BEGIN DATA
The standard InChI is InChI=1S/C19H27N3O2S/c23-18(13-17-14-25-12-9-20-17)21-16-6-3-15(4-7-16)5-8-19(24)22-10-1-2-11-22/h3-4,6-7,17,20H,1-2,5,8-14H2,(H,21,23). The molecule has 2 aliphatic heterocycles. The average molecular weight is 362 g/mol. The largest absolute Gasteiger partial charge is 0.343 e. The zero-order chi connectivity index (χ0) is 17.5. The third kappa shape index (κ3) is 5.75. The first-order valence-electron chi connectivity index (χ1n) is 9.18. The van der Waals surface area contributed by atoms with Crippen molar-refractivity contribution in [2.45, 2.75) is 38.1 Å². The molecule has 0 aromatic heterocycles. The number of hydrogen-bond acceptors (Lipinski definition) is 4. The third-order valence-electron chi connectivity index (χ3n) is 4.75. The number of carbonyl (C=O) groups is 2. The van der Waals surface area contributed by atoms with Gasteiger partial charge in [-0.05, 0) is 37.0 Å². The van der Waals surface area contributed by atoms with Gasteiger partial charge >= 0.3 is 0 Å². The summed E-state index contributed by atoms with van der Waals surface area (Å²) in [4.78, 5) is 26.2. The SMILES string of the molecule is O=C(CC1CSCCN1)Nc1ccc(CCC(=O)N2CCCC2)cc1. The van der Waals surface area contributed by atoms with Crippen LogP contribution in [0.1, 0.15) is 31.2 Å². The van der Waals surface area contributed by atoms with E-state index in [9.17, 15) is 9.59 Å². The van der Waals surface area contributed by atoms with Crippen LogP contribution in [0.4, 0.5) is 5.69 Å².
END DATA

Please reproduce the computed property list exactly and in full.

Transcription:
The standard InChI is InChI=1S/C19H27N3O2S/c23-18(13-17-14-25-12-9-20-17)21-16-6-3-15(4-7-16)5-8-19(24)22-10-1-2-11-22/h3-4,6-7,17,20H,1-2,5,8-14H2,(H,21,23). The molecule has 2 aliphatic heterocycles. The average molecular weight is 362 g/mol. The largest absolute Gasteiger partial charge is 0.343 e. The zero-order chi connectivity index (χ0) is 17.5. The third kappa shape index (κ3) is 5.75. The first-order valence-electron chi connectivity index (χ1n) is 9.18. The van der Waals surface area contributed by atoms with Crippen molar-refractivity contribution in [2.45, 2.75) is 38.1 Å². The molecule has 0 aromatic heterocycles. The number of hydrogen-bond acceptors (Lipinski definition) is 4. The third-order valence-electron chi connectivity index (χ3n) is 4.75. The number of carbonyl (C=O) groups is 2. The van der Waals surface area contributed by atoms with Gasteiger partial charge in [-0.05, 0) is 37.0 Å². The van der Waals surface area contributed by atoms with Gasteiger partial charge >= 0.3 is 0 Å². The summed E-state index contributed by atoms with van der Waals surface area (Å²) in [4.78, 5) is 26.2. The SMILES string of the molecule is O=C(CC1CSCCN1)Nc1ccc(CCC(=O)N2CCCC2)cc1. The van der Waals surface area contributed by atoms with Crippen LogP contribution in [0.1, 0.15) is 31.2 Å². The van der Waals surface area contributed by atoms with E-state index in [9.17, 15) is 9.59 Å². The van der Waals surface area contributed by atoms with Crippen LogP contribution in [0.4, 0.5) is 5.69 Å².